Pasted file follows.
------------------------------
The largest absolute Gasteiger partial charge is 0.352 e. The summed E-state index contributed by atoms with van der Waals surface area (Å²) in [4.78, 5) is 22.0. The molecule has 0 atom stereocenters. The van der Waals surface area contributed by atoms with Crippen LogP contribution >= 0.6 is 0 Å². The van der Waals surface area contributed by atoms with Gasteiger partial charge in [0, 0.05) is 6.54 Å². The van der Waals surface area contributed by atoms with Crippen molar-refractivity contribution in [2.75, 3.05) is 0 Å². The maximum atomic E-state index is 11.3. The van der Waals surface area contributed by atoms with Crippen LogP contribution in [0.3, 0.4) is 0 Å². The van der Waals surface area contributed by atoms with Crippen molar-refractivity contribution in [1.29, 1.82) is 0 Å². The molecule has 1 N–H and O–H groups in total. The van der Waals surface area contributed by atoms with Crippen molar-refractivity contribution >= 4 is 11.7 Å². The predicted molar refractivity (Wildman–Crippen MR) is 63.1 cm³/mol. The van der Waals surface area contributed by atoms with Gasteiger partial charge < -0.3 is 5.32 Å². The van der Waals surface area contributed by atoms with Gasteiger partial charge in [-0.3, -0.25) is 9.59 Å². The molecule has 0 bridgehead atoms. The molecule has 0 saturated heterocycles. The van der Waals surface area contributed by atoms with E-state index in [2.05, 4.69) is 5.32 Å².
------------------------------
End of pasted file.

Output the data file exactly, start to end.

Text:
The largest absolute Gasteiger partial charge is 0.352 e. The summed E-state index contributed by atoms with van der Waals surface area (Å²) in [4.78, 5) is 22.0. The molecule has 0 atom stereocenters. The van der Waals surface area contributed by atoms with Crippen LogP contribution >= 0.6 is 0 Å². The van der Waals surface area contributed by atoms with Gasteiger partial charge in [0, 0.05) is 6.54 Å². The van der Waals surface area contributed by atoms with Crippen molar-refractivity contribution in [2.75, 3.05) is 0 Å². The maximum atomic E-state index is 11.3. The van der Waals surface area contributed by atoms with Crippen LogP contribution in [0.3, 0.4) is 0 Å². The van der Waals surface area contributed by atoms with Crippen molar-refractivity contribution in [1.29, 1.82) is 0 Å². The molecule has 1 N–H and O–H groups in total. The van der Waals surface area contributed by atoms with Crippen molar-refractivity contribution >= 4 is 11.7 Å². The predicted molar refractivity (Wildman–Crippen MR) is 63.1 cm³/mol. The van der Waals surface area contributed by atoms with Gasteiger partial charge < -0.3 is 5.32 Å². The van der Waals surface area contributed by atoms with Gasteiger partial charge in [-0.3, -0.25) is 9.59 Å². The molecule has 0 bridgehead atoms. The molecule has 0 saturated heterocycles. The van der Waals surface area contributed by atoms with E-state index in [2.05, 4.69) is 5.32 Å².